Last image, probably my favorite despite the blur.  There were installations on the installations; the art had become habitat.   This was the home of a little spider, all upset because my camera was so close to her, shaking her web so that maybe I would not notice her…


I hope you have enjoyed this tour of Chihuly’s visions in glass.    It was extremely difficult to cull the hundreds of images I acquired along the way through this positively fabulous collection.   There were hundreds and hundreds of pieces of glass, every one of them was beautiful.

“Even the orchestra is beautiful….”

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One of the things I have always wanted to do was to walk on a glacier.

Actually, I have done this previously.   When I was a little girl living in the wild mountains of Colorado, we used to hike up into the high places quite frequently.   I walked on the St. Vrain glacier, and also the Arapahoe Glacier.   Nowadays, the tiny remnants that remain of both of these glaciers makes me wonder how in the name of sanity people are still able to convince themselves that there is no problem going on as regards to global climate change, or global warming (which seems to be a term that is in disrepute for some reason).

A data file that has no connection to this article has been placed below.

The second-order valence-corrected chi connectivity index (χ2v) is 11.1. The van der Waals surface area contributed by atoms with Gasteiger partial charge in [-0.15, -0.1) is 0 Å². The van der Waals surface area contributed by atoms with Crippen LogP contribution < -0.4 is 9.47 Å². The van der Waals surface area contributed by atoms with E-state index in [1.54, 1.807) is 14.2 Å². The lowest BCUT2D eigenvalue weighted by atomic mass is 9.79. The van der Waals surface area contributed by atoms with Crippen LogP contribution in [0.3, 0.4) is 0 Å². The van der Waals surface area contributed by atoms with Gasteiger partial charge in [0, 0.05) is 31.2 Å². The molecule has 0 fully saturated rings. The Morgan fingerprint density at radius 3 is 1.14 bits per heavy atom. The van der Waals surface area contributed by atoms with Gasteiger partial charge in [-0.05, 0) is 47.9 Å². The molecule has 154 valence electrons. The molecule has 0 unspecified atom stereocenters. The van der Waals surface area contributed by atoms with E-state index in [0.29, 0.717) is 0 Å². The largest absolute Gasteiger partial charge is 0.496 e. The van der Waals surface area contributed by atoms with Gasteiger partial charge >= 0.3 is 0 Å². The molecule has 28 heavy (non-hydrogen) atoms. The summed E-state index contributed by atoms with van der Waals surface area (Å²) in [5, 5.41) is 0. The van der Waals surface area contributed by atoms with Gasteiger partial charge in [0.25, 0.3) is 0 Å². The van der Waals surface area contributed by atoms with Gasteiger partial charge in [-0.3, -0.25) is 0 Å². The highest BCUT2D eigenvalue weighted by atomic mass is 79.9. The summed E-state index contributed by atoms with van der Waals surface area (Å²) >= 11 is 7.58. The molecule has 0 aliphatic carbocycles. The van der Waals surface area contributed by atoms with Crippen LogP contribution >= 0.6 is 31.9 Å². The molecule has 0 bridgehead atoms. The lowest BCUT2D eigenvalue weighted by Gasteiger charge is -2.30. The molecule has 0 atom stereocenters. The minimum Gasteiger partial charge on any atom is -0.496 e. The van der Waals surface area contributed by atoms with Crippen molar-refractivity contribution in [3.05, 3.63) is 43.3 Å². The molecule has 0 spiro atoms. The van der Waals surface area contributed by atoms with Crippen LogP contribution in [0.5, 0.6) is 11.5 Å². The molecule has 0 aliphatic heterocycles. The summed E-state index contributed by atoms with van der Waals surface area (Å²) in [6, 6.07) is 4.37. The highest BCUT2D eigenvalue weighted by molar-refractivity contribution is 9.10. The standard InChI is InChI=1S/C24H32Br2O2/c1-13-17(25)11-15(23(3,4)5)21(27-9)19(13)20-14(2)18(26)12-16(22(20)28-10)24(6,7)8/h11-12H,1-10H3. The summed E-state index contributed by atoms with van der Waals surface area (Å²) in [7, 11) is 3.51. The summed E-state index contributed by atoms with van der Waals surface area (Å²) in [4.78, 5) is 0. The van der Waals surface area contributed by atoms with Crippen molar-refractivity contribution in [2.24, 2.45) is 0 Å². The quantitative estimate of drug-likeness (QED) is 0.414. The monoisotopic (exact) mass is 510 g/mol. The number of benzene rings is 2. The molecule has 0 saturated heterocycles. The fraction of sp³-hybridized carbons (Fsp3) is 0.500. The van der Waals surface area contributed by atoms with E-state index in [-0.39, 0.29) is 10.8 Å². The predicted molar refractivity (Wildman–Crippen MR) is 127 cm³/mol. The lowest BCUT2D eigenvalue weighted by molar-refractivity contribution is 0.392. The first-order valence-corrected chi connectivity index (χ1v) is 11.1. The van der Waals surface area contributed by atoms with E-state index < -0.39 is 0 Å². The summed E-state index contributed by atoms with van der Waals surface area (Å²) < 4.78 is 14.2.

As I read the news of the disappearance and retreats of glaciers world wide, my internal need to walk on these ancient ice fields becomes more and more urgent.   When we decided to go on the seven day Inside Passage cruise up to southeast Alaska, I knew that I really really wanted to experience being on a glacier, before it was too late and there aren’t any left.    I mean, it is hard to believe that they might actually all melt world wide.   They are so massive, and there are so many of them.    People used to think that the Passenger Pigeon was so numerous they could not be hunted to extinction either.

Oh darn.   I was just going to tell you about my wonderful walk on the Herbert Glacier.   Then I went all poignant and scientifical and thoughtful on you.   Sorry.

Lets see.   We booked a tour up on the Mendenhall Glacier about four months before we went.  That is Juneau ahead of us, all decked in typical Southeast Alaskan weather.   Rain.


Because of the low ceiling at the Mendenhall Glacier, our tour was cancelled.  I am not ashamed to admit that I went to my cabin on the ship and cried like a little child over the disappointment, but the day was saved by Chris with Juneau Tours , who was able to book us on a tour with Coastal Helicopters that went later in the day and to a different glacier that was not weathered in.